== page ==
This action might not be possible to undo. Are you sure you want to continue?
Just as a n c i e n t man explored the sea.s w i t h ships, just as the man of yesterday conquered the. air with balloons and a i r c r a f t —
So today's man is taking, the first of many steps necessary to study arid use the space beyond our earth. •
Great practical benefits for mankind have come about as the result of the efforts of the first sailors and aviators. The commerce and communication they made possible have raised the living standards of great sections of the world. Already we can see that still more benefits for mankind will result from the peaceful exploration of space.
Hundreds of scientific rockets fired safely into the upper air have given us much information about conditions in the atmosphere which control our weather and radio communications.
The 100-foot (30.5 meters) ECHO satellite launched by the United States has shown us that we will be able to use satellites to communicate instantly and cheaply anywhere in the world. Two TJROS satellites launched by the United States to study the weather have given us a start toward greatly improved weather predictions for all peoples.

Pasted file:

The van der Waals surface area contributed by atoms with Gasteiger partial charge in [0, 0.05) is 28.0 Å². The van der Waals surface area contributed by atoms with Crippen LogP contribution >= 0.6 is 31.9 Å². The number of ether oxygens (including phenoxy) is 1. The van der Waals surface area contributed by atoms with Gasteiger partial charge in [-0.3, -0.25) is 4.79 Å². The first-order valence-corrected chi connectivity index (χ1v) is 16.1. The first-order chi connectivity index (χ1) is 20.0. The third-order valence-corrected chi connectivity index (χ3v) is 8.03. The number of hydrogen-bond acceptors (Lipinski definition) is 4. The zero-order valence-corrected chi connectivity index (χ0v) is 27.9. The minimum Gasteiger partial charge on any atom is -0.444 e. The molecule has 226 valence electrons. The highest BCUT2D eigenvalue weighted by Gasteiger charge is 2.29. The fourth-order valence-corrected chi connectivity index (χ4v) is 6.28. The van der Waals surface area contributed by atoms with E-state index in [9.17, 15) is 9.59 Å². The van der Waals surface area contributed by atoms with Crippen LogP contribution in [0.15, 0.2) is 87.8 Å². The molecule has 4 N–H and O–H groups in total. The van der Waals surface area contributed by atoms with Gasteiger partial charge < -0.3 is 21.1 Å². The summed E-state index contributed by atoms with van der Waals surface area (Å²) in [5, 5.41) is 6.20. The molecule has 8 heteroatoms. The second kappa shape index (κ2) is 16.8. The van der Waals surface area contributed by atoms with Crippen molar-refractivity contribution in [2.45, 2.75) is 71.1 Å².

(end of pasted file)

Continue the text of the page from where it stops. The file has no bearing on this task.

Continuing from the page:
In these and other first steps into space, the United States has cooperated with scientists and technicians in many places:
GERMANY INDIA BELGIUM BERMUDA CANADA CHILE ECUADOR FRANCE IRAN ITALY JAPAN MEXICO NETHERLANDS NEW ZEALAND NIGERIA
NORWAY PERU SOUTH AFRICA SPAIN SWEDEN SWITZERLAND UNITED KINGDOM EAST AFRICA
BUT THIS IS ONLY THE BEGINNING M.in\ more steps will be taken. For example, until mm. information <>n space has been obtained only by s c i e n t i f i c i n s t r u m e n t s . Now, man himself is preparing to venture into space.
Project Mercury will test man's ability to carry out useful activities in a weightless space environment.